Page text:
1928 – On April 2 a young man was referred to Paul Dudley White because his physician was perplexed by the occurrence of paroxysmal atrial fibrillation in a healthy individual. White was preparing for visits to overseas medical centers and took the ECGs with him.

  • Vienna: the tracing was deemed to represent nothing more unusual than bundle-branch block and atrioventricular (AV) nodal rhythm
  • London: Parkinson was interested and found a further seven cases to add to the four from Boston.

1930Wolff L, Parkinson J, and White PD publish the eleven cases as definitive description of the syndrome – ‘Bundle Branch Block with Short P-R Interval in Healthy Young People Prone to Paroxysmal Tachycardia.’ A review of the literature confirmed and acknowledged the previously described cases as above. Wolff, Parkinson, and White erroneously thought that the wide QRS complex was caused by a type of bundle-branch block.

WPW 1930 Fig 6
Fig 6. Case III. WPW 1930

1933Charles C. Wolferth (1887-1965) and Francis Clark Wood (1901-1990) suggested that the abnormal slurring of the initial part of the QRS complex, and prolongation of the QRS complex were not due to bundle-branch block but to:

…an actual acceleration of the passage of the impulse from the auricle to a section of the ventricle…in keeping with the possibility that an accessory pathway of AV conduction such as described by Kent (1913) between the right auricle and right ventricle could be responsible for the phenomenon manifested by these cases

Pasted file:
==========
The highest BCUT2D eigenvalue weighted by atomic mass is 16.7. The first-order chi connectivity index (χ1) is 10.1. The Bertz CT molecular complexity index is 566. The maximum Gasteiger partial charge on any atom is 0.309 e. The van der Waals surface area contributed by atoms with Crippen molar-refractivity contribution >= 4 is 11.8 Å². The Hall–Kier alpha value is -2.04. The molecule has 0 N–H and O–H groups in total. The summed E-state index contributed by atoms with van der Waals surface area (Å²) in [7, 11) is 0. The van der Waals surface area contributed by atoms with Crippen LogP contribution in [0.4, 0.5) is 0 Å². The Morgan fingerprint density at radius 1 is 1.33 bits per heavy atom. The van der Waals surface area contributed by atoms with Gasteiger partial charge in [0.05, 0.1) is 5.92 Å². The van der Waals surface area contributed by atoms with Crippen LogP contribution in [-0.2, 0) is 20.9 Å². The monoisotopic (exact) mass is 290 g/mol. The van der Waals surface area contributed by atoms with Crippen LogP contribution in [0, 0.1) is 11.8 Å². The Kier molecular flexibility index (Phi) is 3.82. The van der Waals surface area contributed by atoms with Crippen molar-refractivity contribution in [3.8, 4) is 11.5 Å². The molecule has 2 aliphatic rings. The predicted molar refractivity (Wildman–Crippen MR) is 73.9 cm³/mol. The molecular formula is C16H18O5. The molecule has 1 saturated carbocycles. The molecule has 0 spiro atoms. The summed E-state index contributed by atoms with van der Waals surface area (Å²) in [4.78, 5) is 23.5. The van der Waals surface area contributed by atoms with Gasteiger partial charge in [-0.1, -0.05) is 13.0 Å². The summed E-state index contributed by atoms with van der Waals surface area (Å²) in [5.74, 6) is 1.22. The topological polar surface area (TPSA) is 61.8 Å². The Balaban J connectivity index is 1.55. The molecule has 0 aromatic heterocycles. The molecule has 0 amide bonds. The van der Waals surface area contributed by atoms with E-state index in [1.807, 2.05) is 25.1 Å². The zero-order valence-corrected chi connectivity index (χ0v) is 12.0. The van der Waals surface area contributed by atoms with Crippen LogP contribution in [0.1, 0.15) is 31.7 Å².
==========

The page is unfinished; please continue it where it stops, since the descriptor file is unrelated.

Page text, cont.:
Wolferth CC, Wood FC. 1933
1933 Wolferth and Wood Bundle of kent and WPW

Fig 4. Schematic representation to illustrate the hypothesis of premature transmission of the impulse through the bundle of Kent to the right ventricle. The shaded area represents the section which is activated before the impulse reaches the ventricles through the bundle of His. This mechanism would account for the short PR interval, the widening of the QRS complex and the slurring of the initial deflection.
Fig 5. Schematic representation showing the path of an impulse which might be responsible for exciting a paroxysm of supraventricular tachycardia or auricular fibrillation. Wolferth CC, Wood FC. 1933

1944 – Marcel Segers with colleagues J. Lequime and H. Denolin are credited with proposing the Δ to represent the triangle shape at the base of the upsloping QRS complex. They described the ‘… deformation of the PQ segment is the result of a supplementary electrical deflection that we propose to call Δ‘ . This became more commonly described as the ‘delta wave

However, Segers et al actually proposed that the Δ wave was a discrete a discrete and autonomous wave between P and Q. They did state that the wave could fuse with the base of QRS complex (figure C) to form a slurred upstroke, and attributed the Δ wave fusion with the bundle branch phenomenon of WPW (Figure D)

1944 Segers et al Delta wave origin
Fig 1 (a, b, c, d) Segers et al 1944

Schéma a: Onde Δ représentée par une simple inclinaison du segment PQ.

Schéma b ; Tracé avec onde Δ complètement autonome : le point Q se marque nettement après Δ , et dans ces conditions les intervalles PQ et QRS gardent en réalité une valeur normale.